New clause 1 deals with the conflicts that may arise. An officer of the valuation tribunal management board, the existing precursor of the Valuation Tribunal Service, issued a valuation tribunal guidance note, No. 5, criticising a tribunal's reasons for its decision, which can be appealed against in the High Court and the Lands Tribunal, and advocating that valuation tribunals should not comment on the legislation that they were reviewing. The valuation tribunal, which consists of three people acting in a voluntary capacity, had said that by law it must decide against the appellant, but pointed out that the legislation unduly restricted appeals. By issuing that guidance, the Executive was purporting to tell the judiciary what it should say, and that has not been accepted since 1688. The guidance was ignored, but is still remembered.

New clause 1 states that, in the event of any conflict between the Valuation Tribunal Service and a valuation tribunal over what is an administrative matter within the jurisdiction of the former and what is a judicial or other matter within the jurisdiction of the latter, a qualified person will be appointed to arbitrate between them. It makes sense that there must be a satisfactory way of resolving conflicts between the different parts of the valuation system.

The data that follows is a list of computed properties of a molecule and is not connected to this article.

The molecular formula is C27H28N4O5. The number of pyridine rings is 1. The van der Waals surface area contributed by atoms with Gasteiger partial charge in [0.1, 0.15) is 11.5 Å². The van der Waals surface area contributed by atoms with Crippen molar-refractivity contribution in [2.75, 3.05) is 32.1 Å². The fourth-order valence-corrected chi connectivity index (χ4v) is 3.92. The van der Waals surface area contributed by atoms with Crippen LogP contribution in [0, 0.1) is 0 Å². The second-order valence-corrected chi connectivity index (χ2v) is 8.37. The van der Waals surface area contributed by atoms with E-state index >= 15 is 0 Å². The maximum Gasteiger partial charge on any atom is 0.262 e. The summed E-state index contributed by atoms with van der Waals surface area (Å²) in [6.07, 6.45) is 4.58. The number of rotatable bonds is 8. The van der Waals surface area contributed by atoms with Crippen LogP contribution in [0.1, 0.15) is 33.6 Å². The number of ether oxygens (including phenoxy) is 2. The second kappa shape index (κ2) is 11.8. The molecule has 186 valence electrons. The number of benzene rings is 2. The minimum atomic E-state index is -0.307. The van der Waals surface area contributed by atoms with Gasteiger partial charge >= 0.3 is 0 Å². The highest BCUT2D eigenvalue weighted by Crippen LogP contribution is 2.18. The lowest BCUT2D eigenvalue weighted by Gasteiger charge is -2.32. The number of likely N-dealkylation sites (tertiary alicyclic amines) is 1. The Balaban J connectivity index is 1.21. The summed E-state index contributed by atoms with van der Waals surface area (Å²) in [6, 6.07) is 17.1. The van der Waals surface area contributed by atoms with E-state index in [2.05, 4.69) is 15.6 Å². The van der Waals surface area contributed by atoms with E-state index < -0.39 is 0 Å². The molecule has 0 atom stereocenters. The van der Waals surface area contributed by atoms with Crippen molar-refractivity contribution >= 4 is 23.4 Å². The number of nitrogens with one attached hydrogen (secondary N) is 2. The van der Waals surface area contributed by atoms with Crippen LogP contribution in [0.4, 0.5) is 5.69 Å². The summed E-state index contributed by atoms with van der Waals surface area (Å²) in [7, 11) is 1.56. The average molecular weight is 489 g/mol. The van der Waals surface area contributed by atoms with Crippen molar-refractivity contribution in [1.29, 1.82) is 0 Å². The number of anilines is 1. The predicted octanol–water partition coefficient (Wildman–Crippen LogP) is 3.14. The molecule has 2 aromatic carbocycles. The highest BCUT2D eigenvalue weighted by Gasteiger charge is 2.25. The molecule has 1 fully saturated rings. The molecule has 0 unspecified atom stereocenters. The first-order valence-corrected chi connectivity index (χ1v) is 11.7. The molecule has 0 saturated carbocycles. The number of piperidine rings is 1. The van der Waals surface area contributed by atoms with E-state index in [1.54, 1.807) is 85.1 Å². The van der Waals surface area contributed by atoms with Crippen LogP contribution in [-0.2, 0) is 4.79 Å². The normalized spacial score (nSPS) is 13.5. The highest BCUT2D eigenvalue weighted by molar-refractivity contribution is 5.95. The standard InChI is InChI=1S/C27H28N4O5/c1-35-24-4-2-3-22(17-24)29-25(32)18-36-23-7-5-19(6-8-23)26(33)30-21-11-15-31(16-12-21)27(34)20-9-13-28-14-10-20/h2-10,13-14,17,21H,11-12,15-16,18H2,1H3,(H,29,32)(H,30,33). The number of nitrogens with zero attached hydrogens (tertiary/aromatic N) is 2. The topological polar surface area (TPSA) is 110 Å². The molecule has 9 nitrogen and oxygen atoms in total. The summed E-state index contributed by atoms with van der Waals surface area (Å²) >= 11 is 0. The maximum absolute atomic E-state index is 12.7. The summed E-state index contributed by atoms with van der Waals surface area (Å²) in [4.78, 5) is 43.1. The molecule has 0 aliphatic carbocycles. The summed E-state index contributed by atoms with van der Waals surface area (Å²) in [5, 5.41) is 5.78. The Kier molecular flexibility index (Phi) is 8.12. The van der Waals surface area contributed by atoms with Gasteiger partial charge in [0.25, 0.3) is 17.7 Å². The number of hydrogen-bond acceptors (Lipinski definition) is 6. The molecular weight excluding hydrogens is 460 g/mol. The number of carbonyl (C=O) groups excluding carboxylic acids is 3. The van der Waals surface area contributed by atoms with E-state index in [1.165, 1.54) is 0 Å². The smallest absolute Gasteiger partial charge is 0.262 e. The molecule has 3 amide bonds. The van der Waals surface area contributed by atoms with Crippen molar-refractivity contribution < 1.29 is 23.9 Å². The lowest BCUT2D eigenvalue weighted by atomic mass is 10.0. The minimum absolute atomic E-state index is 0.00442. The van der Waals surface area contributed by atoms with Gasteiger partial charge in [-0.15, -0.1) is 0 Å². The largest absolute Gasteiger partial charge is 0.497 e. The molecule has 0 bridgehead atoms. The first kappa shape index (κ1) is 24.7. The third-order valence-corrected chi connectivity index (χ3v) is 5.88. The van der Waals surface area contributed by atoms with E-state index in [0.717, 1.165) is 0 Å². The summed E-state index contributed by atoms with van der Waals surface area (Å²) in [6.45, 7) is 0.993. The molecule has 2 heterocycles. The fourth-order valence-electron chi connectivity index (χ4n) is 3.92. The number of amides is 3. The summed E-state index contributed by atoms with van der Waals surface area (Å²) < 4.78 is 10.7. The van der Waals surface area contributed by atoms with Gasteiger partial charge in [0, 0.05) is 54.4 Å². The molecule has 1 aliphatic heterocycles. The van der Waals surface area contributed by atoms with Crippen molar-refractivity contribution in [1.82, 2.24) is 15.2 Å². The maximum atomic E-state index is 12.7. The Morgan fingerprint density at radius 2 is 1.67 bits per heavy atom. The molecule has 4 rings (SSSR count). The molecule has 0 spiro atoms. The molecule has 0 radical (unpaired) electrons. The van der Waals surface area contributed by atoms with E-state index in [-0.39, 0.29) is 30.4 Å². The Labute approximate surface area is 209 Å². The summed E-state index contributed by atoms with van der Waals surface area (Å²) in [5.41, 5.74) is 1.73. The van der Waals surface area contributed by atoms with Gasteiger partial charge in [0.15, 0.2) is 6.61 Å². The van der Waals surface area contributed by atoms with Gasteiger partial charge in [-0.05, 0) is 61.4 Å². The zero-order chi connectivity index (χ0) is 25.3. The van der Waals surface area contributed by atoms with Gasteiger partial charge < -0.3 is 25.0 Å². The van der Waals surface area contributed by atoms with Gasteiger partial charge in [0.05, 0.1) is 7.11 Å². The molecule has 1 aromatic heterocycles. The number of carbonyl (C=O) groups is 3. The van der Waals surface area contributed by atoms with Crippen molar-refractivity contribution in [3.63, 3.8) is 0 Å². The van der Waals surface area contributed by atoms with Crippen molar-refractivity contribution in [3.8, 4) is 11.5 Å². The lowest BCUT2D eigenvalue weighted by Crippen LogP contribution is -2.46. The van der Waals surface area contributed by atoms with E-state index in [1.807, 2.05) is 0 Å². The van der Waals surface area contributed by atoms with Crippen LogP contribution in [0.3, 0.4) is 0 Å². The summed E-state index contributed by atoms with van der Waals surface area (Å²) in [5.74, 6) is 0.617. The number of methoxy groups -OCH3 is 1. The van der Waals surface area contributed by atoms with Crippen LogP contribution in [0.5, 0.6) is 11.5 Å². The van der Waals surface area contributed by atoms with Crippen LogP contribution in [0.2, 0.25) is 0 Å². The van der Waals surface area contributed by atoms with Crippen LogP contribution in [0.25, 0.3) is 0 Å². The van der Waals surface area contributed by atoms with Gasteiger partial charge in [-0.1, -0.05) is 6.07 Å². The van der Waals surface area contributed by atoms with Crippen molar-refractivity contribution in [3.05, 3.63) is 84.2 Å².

For administrative convenience, I shall deal with amendment No. 1 before new clause 2. The amendment corrects what appears to be a simple drafting error in the Bill. The word "clerk" has two meanings. It can mean the principal officer of a whole valuation tribunal, who should be a member of the IRRV—the Institute of Revenues, Rating and Valuation—which is the independent examination board and a professional body, not a trade union, but most professional clerks are not members. Some were in post before the professional exams came into existence and some did not bother to take them. That is being attended to, but in the meantime there is the old core. The number of such clerks is decreasing as tribunals are grouped for administrative purposes.

Then there is a second type of clerk. As I said, each hearing is heard by three voluntary tribunal members, and a clerk in the second sense. It may be a clerk in the first sense, but it is more usually a tribunal tabling officer qualified to be a clerk in the first sense, but who is not one. They may or may not be IRRV-qualified, but it is important that they should be so qualified. The management board will pay all the fees and allow time off for staff to encourage them to train. The wording in line 14, which includes other staff, is right, but the wording in line 17 leaves out other staff. That is clearly a drafting error. I hope that the Government will accede to our amendment No. 1, if not to new clauses 1 and 2.